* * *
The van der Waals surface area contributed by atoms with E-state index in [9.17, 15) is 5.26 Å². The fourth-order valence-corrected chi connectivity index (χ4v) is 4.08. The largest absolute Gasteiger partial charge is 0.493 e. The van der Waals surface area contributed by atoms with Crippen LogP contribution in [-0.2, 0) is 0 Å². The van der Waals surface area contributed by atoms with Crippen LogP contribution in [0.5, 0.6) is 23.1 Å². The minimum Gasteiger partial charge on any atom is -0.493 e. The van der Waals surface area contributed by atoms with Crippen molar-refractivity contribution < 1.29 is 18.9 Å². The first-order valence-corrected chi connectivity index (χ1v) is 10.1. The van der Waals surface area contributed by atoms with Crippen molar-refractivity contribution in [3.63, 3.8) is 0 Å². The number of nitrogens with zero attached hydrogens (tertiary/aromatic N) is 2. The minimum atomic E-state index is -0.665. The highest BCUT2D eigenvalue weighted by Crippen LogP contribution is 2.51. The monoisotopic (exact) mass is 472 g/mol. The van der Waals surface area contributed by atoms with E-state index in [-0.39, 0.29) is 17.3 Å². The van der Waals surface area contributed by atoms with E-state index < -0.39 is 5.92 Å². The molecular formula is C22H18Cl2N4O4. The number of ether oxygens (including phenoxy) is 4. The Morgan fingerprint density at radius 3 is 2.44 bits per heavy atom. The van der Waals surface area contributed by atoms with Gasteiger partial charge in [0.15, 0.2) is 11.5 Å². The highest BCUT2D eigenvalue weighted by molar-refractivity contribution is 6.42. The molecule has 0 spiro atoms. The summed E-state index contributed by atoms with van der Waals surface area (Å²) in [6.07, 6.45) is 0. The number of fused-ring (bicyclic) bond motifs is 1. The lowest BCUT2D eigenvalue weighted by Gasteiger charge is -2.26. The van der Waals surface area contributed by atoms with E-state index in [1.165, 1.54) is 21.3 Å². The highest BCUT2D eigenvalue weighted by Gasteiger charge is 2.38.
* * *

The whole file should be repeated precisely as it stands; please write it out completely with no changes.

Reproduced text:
The van der Waals surface area contributed by atoms with E-state index in [9.17, 15) is 5.26 Å². The fourth-order valence-corrected chi connectivity index (χ4v) is 4.08. The largest absolute Gasteiger partial charge is 0.493 e. The van der Waals surface area contributed by atoms with Crippen LogP contribution in [-0.2, 0) is 0 Å². The van der Waals surface area contributed by atoms with Crippen LogP contribution in [0.5, 0.6) is 23.1 Å². The minimum Gasteiger partial charge on any atom is -0.493 e. The van der Waals surface area contributed by atoms with Crippen molar-refractivity contribution < 1.29 is 18.9 Å². The first-order valence-corrected chi connectivity index (χ1v) is 10.1. The van der Waals surface area contributed by atoms with Crippen molar-refractivity contribution in [3.63, 3.8) is 0 Å². The number of nitrogens with zero attached hydrogens (tertiary/aromatic N) is 2. The minimum atomic E-state index is -0.665. The highest BCUT2D eigenvalue weighted by Crippen LogP contribution is 2.51. The monoisotopic (exact) mass is 472 g/mol. The van der Waals surface area contributed by atoms with E-state index in [-0.39, 0.29) is 17.3 Å². The van der Waals surface area contributed by atoms with E-state index < -0.39 is 5.92 Å². The molecular formula is C22H18Cl2N4O4. The number of ether oxygens (including phenoxy) is 4. The Morgan fingerprint density at radius 3 is 2.44 bits per heavy atom. The van der Waals surface area contributed by atoms with Gasteiger partial charge in [0.15, 0.2) is 11.5 Å². The highest BCUT2D eigenvalue weighted by molar-refractivity contribution is 6.42. The molecule has 0 spiro atoms. The summed E-state index contributed by atoms with van der Waals surface area (Å²) in [6.07, 6.45) is 0. The number of fused-ring (bicyclic) bond motifs is 1. The lowest BCUT2D eigenvalue weighted by Gasteiger charge is -2.26. The van der Waals surface area contributed by atoms with E-state index in [1.165, 1.54) is 21.3 Å². The highest BCUT2D eigenvalue weighted by Gasteiger charge is 2.38.